MPs vote against giving Conservatives time off for their party conference
26 September 2019, 14:33 | Updated: 26 September 2019, 16:43
The Government was defeated again today in a vote to break for three days to hold the Tory Party conference.
MPs rejected the Government's request for the break next week by 306 votes to 289, a majority of 17.
Former Tory MP Nick Boles said he had planned to abstain on the motion for a short recess during the Conservative Party conference.
Mr Boles wrote on Twitter: "I’m not sure if it’s the effect he intended but after the PM’s behaviour yesterday I think it is crucial that he be held to account at PMQs next Wed. So I will vote against."
Welcome that the Leader of the House has announced important but non-contentious business to allow Conservative conference to go ahead such as the NI Sis on Mon and the Domestic Abuse Bill on Weds. Unclear why they could not have announced this before losing yet another vote.— Labour Whips (@labourwhips) September 26, 2019
A senior Tory source insisted the conference would go ahead anyway, but acknowledged that it may have to be "scaled back" in places if MPs have to remain at Westminster.
With the four-day event which starts on Sunday estimated to be worth more than £30 million to Manchester, the source said that it would be local businesses which would suffer if it was curtailed.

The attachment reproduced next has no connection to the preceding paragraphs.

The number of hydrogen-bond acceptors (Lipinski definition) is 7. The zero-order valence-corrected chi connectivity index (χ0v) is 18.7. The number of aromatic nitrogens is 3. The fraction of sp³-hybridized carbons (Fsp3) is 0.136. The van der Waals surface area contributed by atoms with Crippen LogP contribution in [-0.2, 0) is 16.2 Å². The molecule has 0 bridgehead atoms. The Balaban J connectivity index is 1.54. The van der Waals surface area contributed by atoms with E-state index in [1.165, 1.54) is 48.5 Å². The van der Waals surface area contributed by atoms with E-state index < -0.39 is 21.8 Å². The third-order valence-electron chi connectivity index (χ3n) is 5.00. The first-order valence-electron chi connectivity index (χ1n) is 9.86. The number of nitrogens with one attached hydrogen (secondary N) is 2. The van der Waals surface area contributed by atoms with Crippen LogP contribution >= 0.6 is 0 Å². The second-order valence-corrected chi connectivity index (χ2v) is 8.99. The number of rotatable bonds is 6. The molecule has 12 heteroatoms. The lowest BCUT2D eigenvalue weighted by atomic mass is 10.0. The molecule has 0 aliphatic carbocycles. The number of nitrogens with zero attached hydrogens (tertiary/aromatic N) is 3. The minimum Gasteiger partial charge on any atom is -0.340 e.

A Number 10 source said: "If they do not allow Conservative Party conference to go ahead with a recess at the same time, it will be incredibly damaging for the economy of Manchester."
After the Government lost the vote, Commons Leader Jacob Rees-Mogg announced non-controversial business for when the House sits on Monday and Tuesday next week.
He added that the Domestic Abuse Bill, which has cross-party support, will be debated on Wednesday October 2.
This is all about whether opposition MPs can ambush the Government whilst Tory MPs are in Manchester.— Theo Usherwood (@theousherwood) September 26, 2019
And to what end. https://t.co/dJ4SMbaJjh
Several former Tory ministers, now sitting as Independent MPs, opposed the recess motion.
They included Amber Rudd, Ken Clarke, David Gauke, Justine Greening and Dominic Grieve.
The Independent MPs to support the recess motion included former Tory ministers Greg Clark, Caroline Nokes and Steve Brine.
Ian Austin, a former Labour minister, also backed it.